For being a fundamentalist to really mean anything, I believe a person has to have read the bible (or at least say, a 10th of it including the scary bad parts). Until recently next to no Christians either could read…or had access to that book. It’s hard to agree to a word for word book of God if you only know snippets, fed to you, often in a language you don’t understand. No. I think you have to have read at least some of it, see the errors and conflicts and ghastly horror and still hold it is the word of God (word for word). You have to have access to the history of Christianity and the immense cruelty that results from it and knowledge of an actual alternative (societies where women aren’t held back remotely as much, sexual liberty by humans who aren’t actual monsters, civil society with at least some free though) and yet despite this, still find God’s existence a given and that he is morally perfect. To think about God creating original sin through trickery and then reincarnating on Earth wanting to suffer so he can remove it and then demand you believe the story or go to hell…with an actual ability to question it and ponder alternatives without being called out as a demon. If you can do this and still follow it, as well as the previous examples and on top of it find it perfectly find to stone gay men, kill children who disobey their fathers, have women shut up in church and see the devil in so much bad luck…and still after thinking this out hold that it is true at the most fundamental levels, then yes, you are a fundamentalist if that means anything.
They are failed human beings. Failed rational agents. Those who have worked it out and still believe are the fuck-ups and the failure is on them and only them. Not on those who pretend to be full out fundamentalist out of fear and social pressure. They are the actual successful human beings. Those at least able to hold some moral grounding and a modicum of rationality. I don’t see them as failure at all really but a slight amount of promise in human kind.
But yeah, I get what Sam Harris is saying and somewhat agree. But I think the inverse says a lot more.November 12, 2018 at 6:21 pm #24636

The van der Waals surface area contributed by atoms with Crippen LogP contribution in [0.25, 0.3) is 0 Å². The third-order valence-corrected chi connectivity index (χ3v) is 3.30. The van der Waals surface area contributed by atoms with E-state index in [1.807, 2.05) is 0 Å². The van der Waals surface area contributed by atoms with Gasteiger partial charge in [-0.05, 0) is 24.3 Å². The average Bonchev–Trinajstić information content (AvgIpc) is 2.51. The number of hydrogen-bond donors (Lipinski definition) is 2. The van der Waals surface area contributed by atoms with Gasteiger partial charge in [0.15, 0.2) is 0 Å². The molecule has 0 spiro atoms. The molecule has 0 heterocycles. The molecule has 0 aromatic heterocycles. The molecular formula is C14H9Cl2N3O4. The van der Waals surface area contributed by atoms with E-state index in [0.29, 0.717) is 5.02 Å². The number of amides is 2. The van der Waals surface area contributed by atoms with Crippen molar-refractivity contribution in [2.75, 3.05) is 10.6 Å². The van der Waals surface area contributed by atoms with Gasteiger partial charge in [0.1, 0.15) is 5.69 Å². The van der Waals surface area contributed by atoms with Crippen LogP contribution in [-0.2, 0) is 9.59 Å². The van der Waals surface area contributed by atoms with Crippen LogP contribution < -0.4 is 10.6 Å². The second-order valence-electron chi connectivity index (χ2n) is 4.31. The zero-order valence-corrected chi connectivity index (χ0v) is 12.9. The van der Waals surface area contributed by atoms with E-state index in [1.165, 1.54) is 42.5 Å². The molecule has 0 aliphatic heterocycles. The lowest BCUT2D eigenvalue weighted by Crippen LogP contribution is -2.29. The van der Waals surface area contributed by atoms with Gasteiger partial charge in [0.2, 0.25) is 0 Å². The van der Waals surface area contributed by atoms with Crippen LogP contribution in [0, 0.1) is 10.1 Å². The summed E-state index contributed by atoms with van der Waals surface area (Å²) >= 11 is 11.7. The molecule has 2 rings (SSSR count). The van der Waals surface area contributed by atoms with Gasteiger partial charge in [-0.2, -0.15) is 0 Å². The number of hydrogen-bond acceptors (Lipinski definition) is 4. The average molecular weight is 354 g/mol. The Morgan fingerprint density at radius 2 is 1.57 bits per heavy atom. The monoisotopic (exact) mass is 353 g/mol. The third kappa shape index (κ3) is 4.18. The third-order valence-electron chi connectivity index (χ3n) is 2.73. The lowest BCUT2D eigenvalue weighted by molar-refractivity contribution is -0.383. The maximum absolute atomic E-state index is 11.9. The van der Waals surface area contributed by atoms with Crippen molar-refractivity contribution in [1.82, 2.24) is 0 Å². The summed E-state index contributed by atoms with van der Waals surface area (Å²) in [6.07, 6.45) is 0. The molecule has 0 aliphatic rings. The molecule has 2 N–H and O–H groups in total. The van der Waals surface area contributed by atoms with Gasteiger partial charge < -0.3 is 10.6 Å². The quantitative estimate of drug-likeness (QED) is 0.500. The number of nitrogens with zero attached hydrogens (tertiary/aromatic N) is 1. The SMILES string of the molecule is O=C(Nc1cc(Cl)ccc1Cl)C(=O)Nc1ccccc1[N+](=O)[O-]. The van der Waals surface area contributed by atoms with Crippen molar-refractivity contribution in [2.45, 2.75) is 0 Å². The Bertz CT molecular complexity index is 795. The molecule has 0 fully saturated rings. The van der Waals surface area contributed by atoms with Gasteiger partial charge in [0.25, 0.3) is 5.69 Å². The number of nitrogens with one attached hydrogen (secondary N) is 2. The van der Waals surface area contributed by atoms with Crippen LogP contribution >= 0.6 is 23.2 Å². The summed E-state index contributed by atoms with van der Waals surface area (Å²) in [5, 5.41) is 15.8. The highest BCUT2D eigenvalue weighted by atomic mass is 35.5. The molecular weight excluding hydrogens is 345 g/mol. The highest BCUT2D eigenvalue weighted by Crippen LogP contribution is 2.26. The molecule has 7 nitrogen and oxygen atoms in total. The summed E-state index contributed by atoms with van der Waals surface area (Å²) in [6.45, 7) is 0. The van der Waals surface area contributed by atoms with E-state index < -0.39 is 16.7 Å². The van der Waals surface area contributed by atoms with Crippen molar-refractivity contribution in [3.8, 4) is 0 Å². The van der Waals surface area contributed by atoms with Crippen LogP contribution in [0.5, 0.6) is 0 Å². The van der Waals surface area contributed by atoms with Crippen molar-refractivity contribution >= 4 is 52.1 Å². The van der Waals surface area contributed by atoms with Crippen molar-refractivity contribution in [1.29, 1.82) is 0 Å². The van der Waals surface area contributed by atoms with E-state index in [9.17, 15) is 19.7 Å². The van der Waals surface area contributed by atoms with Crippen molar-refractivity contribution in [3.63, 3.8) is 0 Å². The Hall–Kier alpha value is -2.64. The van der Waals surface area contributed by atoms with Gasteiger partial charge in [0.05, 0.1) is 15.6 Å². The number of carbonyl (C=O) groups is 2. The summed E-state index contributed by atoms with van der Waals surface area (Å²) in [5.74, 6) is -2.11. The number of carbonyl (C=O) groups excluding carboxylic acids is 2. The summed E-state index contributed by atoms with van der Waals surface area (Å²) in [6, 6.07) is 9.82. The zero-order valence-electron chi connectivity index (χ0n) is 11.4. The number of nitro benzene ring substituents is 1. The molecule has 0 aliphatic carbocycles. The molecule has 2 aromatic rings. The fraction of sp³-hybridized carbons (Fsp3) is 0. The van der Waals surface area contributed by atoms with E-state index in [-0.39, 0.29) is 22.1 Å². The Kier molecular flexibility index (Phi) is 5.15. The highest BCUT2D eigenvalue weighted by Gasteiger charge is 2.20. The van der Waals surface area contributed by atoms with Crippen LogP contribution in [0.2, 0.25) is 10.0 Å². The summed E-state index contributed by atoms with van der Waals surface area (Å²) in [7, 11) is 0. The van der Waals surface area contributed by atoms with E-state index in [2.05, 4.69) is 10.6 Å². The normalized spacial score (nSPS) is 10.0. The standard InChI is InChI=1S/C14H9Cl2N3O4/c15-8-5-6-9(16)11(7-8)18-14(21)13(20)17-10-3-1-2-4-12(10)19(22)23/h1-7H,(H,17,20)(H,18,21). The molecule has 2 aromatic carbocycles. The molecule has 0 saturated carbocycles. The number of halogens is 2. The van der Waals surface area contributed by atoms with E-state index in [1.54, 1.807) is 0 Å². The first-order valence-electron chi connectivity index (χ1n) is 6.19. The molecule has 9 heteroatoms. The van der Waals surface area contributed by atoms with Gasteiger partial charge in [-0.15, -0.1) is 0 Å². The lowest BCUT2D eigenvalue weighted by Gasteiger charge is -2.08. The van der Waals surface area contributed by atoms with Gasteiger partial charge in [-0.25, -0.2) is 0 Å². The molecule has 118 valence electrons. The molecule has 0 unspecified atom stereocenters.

When thinking about fundamentalists I, for some reason, am sometimes reminded of the George Carlin quote;
Have you ever noticed that anybody driving slower than you is an idiot, and anyone going faster than you is a maniac?November 12, 2018 at 8:00 pm #24637
I don’t see what’s so wrong with fundamentalism, or maybe it’s just an inappropriate word. Surely it’s good to take everything back to fundamentals, because that’s how we understand things. What Harris is talking about is surely extremism vs moderation. Extremism doesn’t care about human rights. Moderation allows people flexibility in dealing with the real world.
Michel de Montaigne, the French Renaissance philosopher, preached moderation in the wars between Catholics and Protestants, people on each side of which were too ready to die for their beliefs.
I believe it was Virginia Woolf who said that extremists are callous.November 12, 2018 at 9:30 pm #24638
Re Carlin and idiots or maniacs: Humor often comes from within; he was projecting.November 13, 2018 at 4:05 am #24639
The insane amount of literary and philosophical works (and trickery) to justify God’s even existence again and again, and why a word-for-word approach to the bible is possible in a logical way, the endless repetition of “God is real”, the concept of hell to keep you questioning too long.
….THIS !…well said, Davis. It’s a full time job. If god was real, why would we need preachers ??? !!!November 13, 2018 at 10:37 pm #24640
I’m interested in the reasons why religion turns to the dark side, morally, and away from the “light” of universal compassion etc. I’m not sure if the two sides are mirror images of each other, religiously speaking. Probably, each case is unique in itself.November 13, 2018 at 11:07 pm #24641
Simon asked “…the reasons why religion turns to the dark side,….”
Because a very few people “on the dark side” create religions. They want control, money, or access to the kind of people who need or get religion. For instance, children.November 13, 2018 at 11:45 pm #24642
The light of universal compassion or compassion to any degree is independent of religion. Religion hijacked it by claiming that without God, compassion or any form of human moral behavior could not exist.